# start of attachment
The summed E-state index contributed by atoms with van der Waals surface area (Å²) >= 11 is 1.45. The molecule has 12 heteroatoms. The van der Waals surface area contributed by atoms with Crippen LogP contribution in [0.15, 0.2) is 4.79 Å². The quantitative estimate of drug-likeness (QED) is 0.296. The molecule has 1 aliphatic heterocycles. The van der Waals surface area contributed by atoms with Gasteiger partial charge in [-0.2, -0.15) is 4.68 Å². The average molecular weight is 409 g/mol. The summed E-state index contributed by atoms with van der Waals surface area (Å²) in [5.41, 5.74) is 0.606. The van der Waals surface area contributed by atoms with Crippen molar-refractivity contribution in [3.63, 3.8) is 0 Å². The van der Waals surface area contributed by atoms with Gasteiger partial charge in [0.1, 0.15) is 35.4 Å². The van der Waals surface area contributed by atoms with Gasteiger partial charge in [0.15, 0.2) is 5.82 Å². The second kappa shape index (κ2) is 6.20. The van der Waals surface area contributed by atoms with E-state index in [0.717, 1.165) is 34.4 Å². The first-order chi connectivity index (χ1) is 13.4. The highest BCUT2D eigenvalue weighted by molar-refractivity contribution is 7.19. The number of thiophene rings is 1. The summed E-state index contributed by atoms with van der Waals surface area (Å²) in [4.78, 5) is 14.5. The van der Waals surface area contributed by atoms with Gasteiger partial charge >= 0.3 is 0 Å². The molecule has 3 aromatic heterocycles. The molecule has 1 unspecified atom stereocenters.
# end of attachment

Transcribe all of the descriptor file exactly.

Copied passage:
The summed E-state index contributed by atoms with van der Waals surface area (Å²) >= 11 is 1.45. The molecule has 12 heteroatoms. The van der Waals surface area contributed by atoms with Crippen LogP contribution in [0.15, 0.2) is 4.79 Å². The quantitative estimate of drug-likeness (QED) is 0.296. The molecule has 1 aliphatic heterocycles. The van der Waals surface area contributed by atoms with Gasteiger partial charge in [-0.2, -0.15) is 4.68 Å². The average molecular weight is 409 g/mol. The summed E-state index contributed by atoms with van der Waals surface area (Å²) in [5.41, 5.74) is 0.606. The van der Waals surface area contributed by atoms with Crippen molar-refractivity contribution in [3.63, 3.8) is 0 Å². The van der Waals surface area contributed by atoms with Gasteiger partial charge in [0.1, 0.15) is 35.4 Å². The van der Waals surface area contributed by atoms with Gasteiger partial charge in [0.15, 0.2) is 5.82 Å². The second kappa shape index (κ2) is 6.20. The van der Waals surface area contributed by atoms with E-state index in [0.717, 1.165) is 34.4 Å². The first-order chi connectivity index (χ1) is 13.4. The highest BCUT2D eigenvalue weighted by molar-refractivity contribution is 7.19. The number of thiophene rings is 1. The summed E-state index contributed by atoms with van der Waals surface area (Å²) in [4.78, 5) is 14.5. The van der Waals surface area contributed by atoms with Gasteiger partial charge >= 0.3 is 0 Å². The molecule has 3 aromatic heterocycles. The molecule has 1 unspecified atom stereocenters.